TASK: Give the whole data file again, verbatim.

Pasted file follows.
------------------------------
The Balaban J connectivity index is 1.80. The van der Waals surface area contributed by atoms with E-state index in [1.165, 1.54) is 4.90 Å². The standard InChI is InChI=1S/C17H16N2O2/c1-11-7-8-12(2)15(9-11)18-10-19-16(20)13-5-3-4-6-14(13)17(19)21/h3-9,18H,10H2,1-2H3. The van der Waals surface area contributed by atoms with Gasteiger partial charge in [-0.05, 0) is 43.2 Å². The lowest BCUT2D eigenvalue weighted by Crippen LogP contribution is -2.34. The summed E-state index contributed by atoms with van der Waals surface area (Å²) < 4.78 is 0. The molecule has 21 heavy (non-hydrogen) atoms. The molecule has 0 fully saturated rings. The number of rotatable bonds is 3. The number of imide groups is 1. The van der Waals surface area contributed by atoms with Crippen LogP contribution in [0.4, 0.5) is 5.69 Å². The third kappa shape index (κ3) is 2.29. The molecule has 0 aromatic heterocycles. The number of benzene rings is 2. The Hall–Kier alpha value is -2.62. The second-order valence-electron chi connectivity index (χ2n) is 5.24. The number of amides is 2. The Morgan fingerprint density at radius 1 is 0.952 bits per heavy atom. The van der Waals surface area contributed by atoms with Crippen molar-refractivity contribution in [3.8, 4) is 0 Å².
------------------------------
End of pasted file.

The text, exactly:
The Balaban J connectivity index is 1.80. The van der Waals surface area contributed by atoms with E-state index in [1.165, 1.54) is 4.90 Å². The standard InChI is InChI=1S/C17H16N2O2/c1-11-7-8-12(2)15(9-11)18-10-19-16(20)13-5-3-4-6-14(13)17(19)21/h3-9,18H,10H2,1-2H3. The van der Waals surface area contributed by atoms with Gasteiger partial charge in [-0.05, 0) is 43.2 Å². The lowest BCUT2D eigenvalue weighted by Crippen LogP contribution is -2.34. The summed E-state index contributed by atoms with van der Waals surface area (Å²) < 4.78 is 0. The molecule has 21 heavy (non-hydrogen) atoms. The molecule has 0 fully saturated rings. The number of rotatable bonds is 3. The number of imide groups is 1. The van der Waals surface area contributed by atoms with Crippen LogP contribution in [0.4, 0.5) is 5.69 Å². The third kappa shape index (κ3) is 2.29. The molecule has 0 aromatic heterocycles. The number of benzene rings is 2. The Hall–Kier alpha value is -2.62. The second-order valence-electron chi connectivity index (χ2n) is 5.24. The number of amides is 2. The Morgan fingerprint density at radius 1 is 0.952 bits per heavy atom. The van der Waals surface area contributed by atoms with Crippen molar-refractivity contribution in [3.8, 4) is 0 Å².